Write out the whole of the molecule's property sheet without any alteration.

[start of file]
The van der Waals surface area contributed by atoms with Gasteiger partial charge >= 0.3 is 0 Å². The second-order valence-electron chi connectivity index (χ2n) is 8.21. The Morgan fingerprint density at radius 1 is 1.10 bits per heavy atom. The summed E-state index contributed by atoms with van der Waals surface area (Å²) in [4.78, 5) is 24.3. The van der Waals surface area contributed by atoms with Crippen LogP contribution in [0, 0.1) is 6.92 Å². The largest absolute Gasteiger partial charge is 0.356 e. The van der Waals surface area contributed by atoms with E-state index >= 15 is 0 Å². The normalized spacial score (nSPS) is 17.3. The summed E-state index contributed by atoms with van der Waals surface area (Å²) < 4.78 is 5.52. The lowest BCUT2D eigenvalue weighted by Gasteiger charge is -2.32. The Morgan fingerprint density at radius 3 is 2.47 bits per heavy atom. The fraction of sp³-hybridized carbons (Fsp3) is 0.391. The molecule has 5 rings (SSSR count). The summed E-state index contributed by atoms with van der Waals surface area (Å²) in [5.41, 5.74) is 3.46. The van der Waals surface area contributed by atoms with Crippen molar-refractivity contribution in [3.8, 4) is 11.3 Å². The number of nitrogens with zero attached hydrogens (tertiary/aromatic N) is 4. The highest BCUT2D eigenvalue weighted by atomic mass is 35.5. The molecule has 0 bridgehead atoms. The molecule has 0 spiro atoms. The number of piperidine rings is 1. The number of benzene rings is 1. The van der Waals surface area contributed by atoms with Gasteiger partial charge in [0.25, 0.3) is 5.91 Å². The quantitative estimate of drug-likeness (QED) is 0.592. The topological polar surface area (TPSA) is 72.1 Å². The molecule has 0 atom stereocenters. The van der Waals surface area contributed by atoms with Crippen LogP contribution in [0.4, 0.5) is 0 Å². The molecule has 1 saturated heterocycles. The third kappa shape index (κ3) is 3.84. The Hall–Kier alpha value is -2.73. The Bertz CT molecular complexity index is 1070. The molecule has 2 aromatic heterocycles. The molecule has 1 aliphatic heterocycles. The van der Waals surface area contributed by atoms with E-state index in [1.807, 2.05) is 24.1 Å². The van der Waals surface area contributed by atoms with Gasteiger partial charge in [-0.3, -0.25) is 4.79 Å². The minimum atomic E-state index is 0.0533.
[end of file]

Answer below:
The van der Waals surface area contributed by atoms with Gasteiger partial charge >= 0.3 is 0 Å². The second-order valence-electron chi connectivity index (χ2n) is 8.21. The Morgan fingerprint density at radius 1 is 1.10 bits per heavy atom. The summed E-state index contributed by atoms with van der Waals surface area (Å²) in [4.78, 5) is 24.3. The van der Waals surface area contributed by atoms with Crippen LogP contribution in [0, 0.1) is 6.92 Å². The largest absolute Gasteiger partial charge is 0.356 e. The van der Waals surface area contributed by atoms with E-state index >= 15 is 0 Å². The normalized spacial score (nSPS) is 17.3. The summed E-state index contributed by atoms with van der Waals surface area (Å²) < 4.78 is 5.52. The lowest BCUT2D eigenvalue weighted by Gasteiger charge is -2.32. The Morgan fingerprint density at radius 3 is 2.47 bits per heavy atom. The fraction of sp³-hybridized carbons (Fsp3) is 0.391. The molecule has 5 rings (SSSR count). The summed E-state index contributed by atoms with van der Waals surface area (Å²) in [5.41, 5.74) is 3.46. The van der Waals surface area contributed by atoms with Crippen molar-refractivity contribution in [3.8, 4) is 11.3 Å². The number of nitrogens with zero attached hydrogens (tertiary/aromatic N) is 4. The highest BCUT2D eigenvalue weighted by atomic mass is 35.5. The molecule has 0 bridgehead atoms. The molecule has 0 spiro atoms. The number of piperidine rings is 1. The number of benzene rings is 1. The van der Waals surface area contributed by atoms with Gasteiger partial charge in [0.25, 0.3) is 5.91 Å². The quantitative estimate of drug-likeness (QED) is 0.592. The topological polar surface area (TPSA) is 72.1 Å². The molecule has 0 atom stereocenters. The van der Waals surface area contributed by atoms with Crippen LogP contribution in [0.4, 0.5) is 0 Å². The molecule has 1 saturated heterocycles. The third kappa shape index (κ3) is 3.84. The Hall–Kier alpha value is -2.73. The Bertz CT molecular complexity index is 1070. The molecule has 2 aromatic heterocycles. The molecule has 1 aliphatic heterocycles. The van der Waals surface area contributed by atoms with E-state index in [1.807, 2.05) is 24.1 Å². The van der Waals surface area contributed by atoms with Gasteiger partial charge in [-0.3, -0.25) is 4.79 Å². The minimum atomic E-state index is 0.0533.